Boomer Wisdom: A Review of Bruce Springsteen’s “Western Stars”

Over dinner the other night a millennial priest asked me about some characteristics that define Generation X. I started by telling him that my generation was born between 1964 and 1981 and that we GenXers are significantly smaller in number than the generation that came before us (baby boomers, 1945-1963) and the generation that followed (millennials, 1982-1995). Another GenX priest and I went on to inform our millennial friend that we were the first generation to experience the effects of no-fault divorce and the new reality of both parents going to work, which resulted in the moniker “latch-key kids,” and that we’ve been understood as the experiment of many cultural revolutions. (Tragically, a third of our generation conceived after 1973 never made it out of the womb.) As far as ecclesial life is concerned, no GenXer has a living memory of the Church before Vatican II. Through our most formative…

St. Anne's Salvation Army Red Kettle Bell Ringing

Hello St. Anne’s Families, Radermacher’s has generously agreed to host a Salvation Army Red Kettle again this year. St. Anne’s Parish and School have been asked to RING THE BELL on Friday, December 13th and...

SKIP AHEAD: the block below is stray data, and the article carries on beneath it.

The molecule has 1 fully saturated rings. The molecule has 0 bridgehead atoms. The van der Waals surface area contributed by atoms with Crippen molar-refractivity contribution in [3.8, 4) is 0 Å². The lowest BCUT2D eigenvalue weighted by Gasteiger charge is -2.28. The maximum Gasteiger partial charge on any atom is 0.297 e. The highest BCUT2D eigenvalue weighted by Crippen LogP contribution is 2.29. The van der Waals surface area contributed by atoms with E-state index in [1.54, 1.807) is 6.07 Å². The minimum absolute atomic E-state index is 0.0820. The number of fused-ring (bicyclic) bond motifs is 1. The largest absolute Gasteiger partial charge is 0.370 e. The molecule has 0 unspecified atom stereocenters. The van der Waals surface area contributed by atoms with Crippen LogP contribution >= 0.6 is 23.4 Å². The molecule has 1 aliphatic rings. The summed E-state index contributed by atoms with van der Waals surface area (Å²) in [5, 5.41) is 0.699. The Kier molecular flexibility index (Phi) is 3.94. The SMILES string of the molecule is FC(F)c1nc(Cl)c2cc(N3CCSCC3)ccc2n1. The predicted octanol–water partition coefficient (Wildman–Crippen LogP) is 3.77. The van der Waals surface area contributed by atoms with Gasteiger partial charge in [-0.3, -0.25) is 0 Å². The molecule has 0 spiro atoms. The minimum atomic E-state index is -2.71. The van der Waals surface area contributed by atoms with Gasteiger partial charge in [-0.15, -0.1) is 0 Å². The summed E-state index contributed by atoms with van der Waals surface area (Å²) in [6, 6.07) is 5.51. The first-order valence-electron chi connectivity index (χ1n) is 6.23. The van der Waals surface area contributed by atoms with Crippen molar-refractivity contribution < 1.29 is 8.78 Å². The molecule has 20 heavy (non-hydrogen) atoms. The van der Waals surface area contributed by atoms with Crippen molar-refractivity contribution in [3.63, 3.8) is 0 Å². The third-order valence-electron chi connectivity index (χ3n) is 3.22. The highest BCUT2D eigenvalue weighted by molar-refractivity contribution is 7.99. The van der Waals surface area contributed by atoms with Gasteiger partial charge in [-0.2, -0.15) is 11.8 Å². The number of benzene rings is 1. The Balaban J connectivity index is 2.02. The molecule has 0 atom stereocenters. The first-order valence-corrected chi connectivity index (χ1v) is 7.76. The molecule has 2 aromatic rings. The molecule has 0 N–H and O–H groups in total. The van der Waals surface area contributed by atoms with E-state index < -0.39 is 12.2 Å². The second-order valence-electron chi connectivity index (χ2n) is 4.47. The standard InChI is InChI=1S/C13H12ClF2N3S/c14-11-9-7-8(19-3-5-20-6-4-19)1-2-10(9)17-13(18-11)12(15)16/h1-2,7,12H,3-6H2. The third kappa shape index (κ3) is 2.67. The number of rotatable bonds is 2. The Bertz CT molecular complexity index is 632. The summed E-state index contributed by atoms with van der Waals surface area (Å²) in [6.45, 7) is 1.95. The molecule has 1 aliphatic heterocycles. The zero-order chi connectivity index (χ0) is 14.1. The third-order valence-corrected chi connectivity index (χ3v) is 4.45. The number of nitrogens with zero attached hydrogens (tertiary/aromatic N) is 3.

Hitler, War, and Why Art Matters

Art, like morality, consists of drawing the line somewhere. —G.K. Chesterton Over the recent Thanksgiving weekend, our family stumbled upon George Clooney’s 2014 World War II film The Monuments Men, a cinematic adaptation of Robert Edsel’s book The Monuments Men: Allied Heroes, Nazi Thieves and the Greatest Treasure Hunt in History. Given that my family had never seen it, we figured we would give it a go. Awash with big names (George Clooney, Cate Blanchett, Matt Damon, Bill Murray, Hugh Bonneville, and John Goodman), the movie revisits the drama of the Allied Monuments, Fine Arts, and Archives program racing through war-torn Europe to find and preserve artistic masterpieces from rampant looting and wanton destruction. As World War II began to draw toward its bloody and (for the Germans) near-apocalyptic close, Adolf Hitler became increasingly deranged and maniacal in…

The All-New Issue of the Evangelization & Culture Journal!

      Evangelization & Culture, the Journal of the Word on Fire Institute, is something truly unique. We wanted to establish a smart, beautiful, and practical journal that was reflective of the Word on Fire ethos. But its overall purpose would not be primarily academic, artistic, or pastoral; instead, the purpose of our journal would be to evangelize the culture—and more to it, to train others to become evangelizers of the culture themselves. If this journal can help with that in a small way, I would be delighted. We are excited to announce the second issue of the Word on Fire Institute Journal is coming out this month! This issue focuses on matters of economics and Catholic Social Teaching. The intent of the journal is to provide Word on Fire Institute members with a tangible source…

To Jesus Through Mary? Why Yes, and T’was Ever Thus!